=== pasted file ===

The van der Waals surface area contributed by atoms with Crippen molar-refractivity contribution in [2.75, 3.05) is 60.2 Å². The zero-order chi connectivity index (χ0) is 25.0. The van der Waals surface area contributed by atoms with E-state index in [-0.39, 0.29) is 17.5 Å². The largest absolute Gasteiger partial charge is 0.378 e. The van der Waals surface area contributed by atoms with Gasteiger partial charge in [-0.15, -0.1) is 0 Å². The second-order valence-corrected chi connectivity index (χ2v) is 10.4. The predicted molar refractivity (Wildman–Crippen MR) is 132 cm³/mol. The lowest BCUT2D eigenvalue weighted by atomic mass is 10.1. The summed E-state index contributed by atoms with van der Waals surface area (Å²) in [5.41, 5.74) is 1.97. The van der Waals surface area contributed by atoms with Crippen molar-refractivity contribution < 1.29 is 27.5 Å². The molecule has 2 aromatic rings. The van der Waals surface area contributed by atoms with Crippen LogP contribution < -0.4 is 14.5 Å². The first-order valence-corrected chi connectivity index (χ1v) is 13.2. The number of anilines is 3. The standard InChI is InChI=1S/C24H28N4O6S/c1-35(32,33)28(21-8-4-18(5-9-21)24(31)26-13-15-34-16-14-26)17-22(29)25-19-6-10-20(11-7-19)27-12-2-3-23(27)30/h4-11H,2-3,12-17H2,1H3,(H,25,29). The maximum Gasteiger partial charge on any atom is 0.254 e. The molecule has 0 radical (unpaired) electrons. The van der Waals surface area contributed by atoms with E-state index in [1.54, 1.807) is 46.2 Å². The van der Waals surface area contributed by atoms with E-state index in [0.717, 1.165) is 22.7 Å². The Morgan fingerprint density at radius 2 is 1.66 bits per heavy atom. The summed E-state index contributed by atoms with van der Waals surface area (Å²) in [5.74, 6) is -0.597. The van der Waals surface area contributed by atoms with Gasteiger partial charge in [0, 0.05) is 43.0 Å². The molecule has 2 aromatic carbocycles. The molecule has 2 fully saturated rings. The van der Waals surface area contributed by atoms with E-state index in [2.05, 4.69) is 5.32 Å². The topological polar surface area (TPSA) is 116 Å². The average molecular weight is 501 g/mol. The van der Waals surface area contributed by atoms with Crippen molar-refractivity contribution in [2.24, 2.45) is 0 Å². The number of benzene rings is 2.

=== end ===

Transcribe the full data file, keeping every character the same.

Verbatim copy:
The van der Waals surface area contributed by atoms with Crippen molar-refractivity contribution in [2.75, 3.05) is 60.2 Å². The zero-order chi connectivity index (χ0) is 25.0. The van der Waals surface area contributed by atoms with E-state index in [-0.39, 0.29) is 17.5 Å². The largest absolute Gasteiger partial charge is 0.378 e. The van der Waals surface area contributed by atoms with Gasteiger partial charge in [-0.15, -0.1) is 0 Å². The second-order valence-corrected chi connectivity index (χ2v) is 10.4. The predicted molar refractivity (Wildman–Crippen MR) is 132 cm³/mol. The lowest BCUT2D eigenvalue weighted by atomic mass is 10.1. The summed E-state index contributed by atoms with van der Waals surface area (Å²) in [5.41, 5.74) is 1.97. The van der Waals surface area contributed by atoms with Crippen molar-refractivity contribution < 1.29 is 27.5 Å². The molecule has 2 aromatic rings. The van der Waals surface area contributed by atoms with Crippen LogP contribution < -0.4 is 14.5 Å². The first-order valence-corrected chi connectivity index (χ1v) is 13.2. The number of anilines is 3. The standard InChI is InChI=1S/C24H28N4O6S/c1-35(32,33)28(21-8-4-18(5-9-21)24(31)26-13-15-34-16-14-26)17-22(29)25-19-6-10-20(11-7-19)27-12-2-3-23(27)30/h4-11H,2-3,12-17H2,1H3,(H,25,29). The maximum Gasteiger partial charge on any atom is 0.254 e. The molecule has 0 radical (unpaired) electrons. The van der Waals surface area contributed by atoms with E-state index in [1.54, 1.807) is 46.2 Å². The van der Waals surface area contributed by atoms with E-state index in [0.717, 1.165) is 22.7 Å². The Morgan fingerprint density at radius 2 is 1.66 bits per heavy atom. The summed E-state index contributed by atoms with van der Waals surface area (Å²) in [5.74, 6) is -0.597. The van der Waals surface area contributed by atoms with Gasteiger partial charge in [0, 0.05) is 43.0 Å². The molecule has 2 aromatic carbocycles. The molecule has 2 fully saturated rings. The van der Waals surface area contributed by atoms with E-state index in [2.05, 4.69) is 5.32 Å². The topological polar surface area (TPSA) is 116 Å². The average molecular weight is 501 g/mol. The van der Waals surface area contributed by atoms with Crippen molar-refractivity contribution in [2.24, 2.45) is 0 Å². The number of benzene rings is 2.